Learn to Code

Accessibility in Computer Science Education

Adding to the easy-to-use interface, users need only drag and drop their ideas and concepts into the video editor to see their creativity and newly-learned tech skills in action.  Aside from making once-painstakingly difficult concepts simple to understand for a younger demographic, Vidcode’s abilities are further demonstrated by its usage in a special needs educational base.  


“We had tried to offer coding to our students in a few different ways in the past,” said Cristina Ulerio, Program Manager for Tech Kids Unlimited, “but this was the very first time that we used a coding program that also integrated video and was very visual – which is an excellent element for special needs education.  That truly made Vidcode stand out.”

Tech Kids Unlimited is a not-for-profit technology-based educational organization for children ages 7 to 19 with special needs.  Within that spectrum, children with Autism and other interrelated learning and emotional disabilities are given creative outlets for learning new technologies and communication tools.   


“Our students are very visual learners, so while we have taught regular coding in the past, we found that it can be difficult for them,” Ulerio continued.  “It’s like learning a new language.  So, the visual aspect of Vidcode intrigued us immediately.  Also, the idea that it integrated video editing, along with coding, was a major plus.  It was truly unique and helped our students learn both of those skills simultaneously.  The students loved it, especially the fact that they were able to use their own photos and videos as part of Vidcode’s customization in the creative process.  It was a perfect fit.”  

 

Teaching Students to Code at the 92Y

Starting in the summer of 2015 and continuing through 2016-17, New York’s 92nd Street Y teamed with Vidcode to introduce the educational tool to local children with a passion for technology as part of their workshop program.  While aimed at younger students, many adult teachers were quickly grateful for the fun lessons that they, too, are able to take part in.

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“Personally, I am always looking for ways to use technology creatively,” said Kelly Saxton, an educator who oversaw the Vidcode classes.  “Any time you give students a voice, or an opportunity for self-expression, the learning outcome is incredible.  If, for example, you enable a student to learn through creating something from their own mind, they will retain that information easier and stronger.  It immediately becomes more real, eliminating the drudgery and replacing it with creativity – and I love that.  With Vidcode, that esthetic was at work, and I think that the kids gravitated towards learning [the coding programs] because of it.”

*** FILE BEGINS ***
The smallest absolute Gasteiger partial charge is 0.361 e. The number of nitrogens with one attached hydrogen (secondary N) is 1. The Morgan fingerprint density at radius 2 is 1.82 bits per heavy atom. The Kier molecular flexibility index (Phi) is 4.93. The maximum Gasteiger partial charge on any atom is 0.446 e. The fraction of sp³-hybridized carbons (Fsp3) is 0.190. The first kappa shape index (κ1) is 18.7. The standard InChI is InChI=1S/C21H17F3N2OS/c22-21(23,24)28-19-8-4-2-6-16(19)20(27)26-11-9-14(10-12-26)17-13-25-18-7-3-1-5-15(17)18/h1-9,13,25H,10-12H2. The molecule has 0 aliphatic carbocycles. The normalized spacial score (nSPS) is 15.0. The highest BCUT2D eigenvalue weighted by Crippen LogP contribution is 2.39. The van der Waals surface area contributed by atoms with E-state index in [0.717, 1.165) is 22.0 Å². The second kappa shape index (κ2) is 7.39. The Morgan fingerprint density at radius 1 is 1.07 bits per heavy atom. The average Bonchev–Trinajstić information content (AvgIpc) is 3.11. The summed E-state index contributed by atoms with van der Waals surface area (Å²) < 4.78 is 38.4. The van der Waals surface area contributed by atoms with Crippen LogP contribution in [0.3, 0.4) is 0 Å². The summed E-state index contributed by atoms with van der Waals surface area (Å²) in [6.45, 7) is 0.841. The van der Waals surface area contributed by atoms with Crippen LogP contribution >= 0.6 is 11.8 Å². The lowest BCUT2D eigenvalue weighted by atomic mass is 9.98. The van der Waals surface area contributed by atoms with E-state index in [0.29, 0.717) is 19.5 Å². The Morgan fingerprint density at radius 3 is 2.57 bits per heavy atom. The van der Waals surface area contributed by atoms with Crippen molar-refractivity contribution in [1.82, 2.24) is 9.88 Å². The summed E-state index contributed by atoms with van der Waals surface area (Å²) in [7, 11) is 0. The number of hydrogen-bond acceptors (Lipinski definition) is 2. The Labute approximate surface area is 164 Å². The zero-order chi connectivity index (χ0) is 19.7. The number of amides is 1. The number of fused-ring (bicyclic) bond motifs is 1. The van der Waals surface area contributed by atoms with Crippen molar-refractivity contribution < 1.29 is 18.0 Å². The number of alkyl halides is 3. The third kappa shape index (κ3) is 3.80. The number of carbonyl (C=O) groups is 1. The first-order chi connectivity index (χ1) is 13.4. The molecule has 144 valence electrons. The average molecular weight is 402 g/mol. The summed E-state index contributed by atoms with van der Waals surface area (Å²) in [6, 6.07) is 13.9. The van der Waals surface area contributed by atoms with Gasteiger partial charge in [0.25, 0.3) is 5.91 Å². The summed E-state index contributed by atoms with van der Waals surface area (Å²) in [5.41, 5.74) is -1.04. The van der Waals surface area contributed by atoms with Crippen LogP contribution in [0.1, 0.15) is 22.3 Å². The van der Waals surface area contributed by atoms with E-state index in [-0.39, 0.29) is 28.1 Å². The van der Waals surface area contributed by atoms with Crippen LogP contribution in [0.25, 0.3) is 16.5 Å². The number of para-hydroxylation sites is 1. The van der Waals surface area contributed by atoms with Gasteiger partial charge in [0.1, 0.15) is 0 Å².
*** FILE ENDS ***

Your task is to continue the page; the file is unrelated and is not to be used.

The Vidcode summer intensive workshop launched less one year after Vidcode became available.  Educators associated with the camp were immediately drawn to the app’s functions and quickly joined forces to meet their own initiatives: teaching Javascript, “the "language of the web," through creative video projects.  Located on Lexington Avenue in the heart of New York City, the week-long intensive was comprised of five core lessons – and was successful enough that the organizers again teamed with Vidcode the following year.

“The 92Y already offered other creative programs, such as comic art and sculpture,” Saxton continued.  “But Vidcode offered something unlike we had ever had before. I had been teaching digital media for some time and was excited to try their ‘pre-existing framework,’” which you could then turn into anything you’d like, for myself. The students immediately loved the Vidcode modules which showed how animation works, and proved to be an amazing introduction for the kids to learn code.”

Vidcode’s learning curve is primarily based on teaching Javascript in a fun, game-like way.  The app’s state-of-the-art interface teaches the Javascript coding language through lessons built around creative art projects.  Once viewed as a sophisticated and difficult tech language to comprehend, Javascript is instantly demystified by Vidcode’s unique program initiatives – creating video filters, JavaScript libraries, and HTML5 to control how each user’s video will look.  

By playfully creating music videos, short animation clips, and movie special effects, kids and adults alike instantly pick up the skills needed to learn sophisticated coding practices. All of the young students who participated in the workshops stated that their favorite elements of Vidcode’s the user-friendly modules included movie-making, stop-motion animation, and the opportunity to instantly view their final projects in the app’s interface.  

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Thanks to the program, all of the students walked away from the experience, eager to learn more advanced techniques in coding and application creation.  


“The kids were able to understand pretty sophisticated concepts immediately,” Saxton added.  “Normally, it would take a little while for anyone to learn the syntax and more-advanced technology of coding and animation, but with Vidcode, they were hands-on and able to create things within in minutes.  I thought that it could even be an amazing learning tool for adults, as well.”


As an education tool, the young students – all of whom were novices in the world of coding and digital creation – quickly learned such necessities as variables, arrays, and various application functions, while retaining the advanced information due to Vidcode’s almost video-game like appeal.  

Make a Pokemon Augmented Reality Game

The Pokemon Augmented Reality Game Builder is live! Anyone can create a game and watch their friends and family try to beat the high score. Even if you've never built a game before, the tutorial will walk you through it step by step.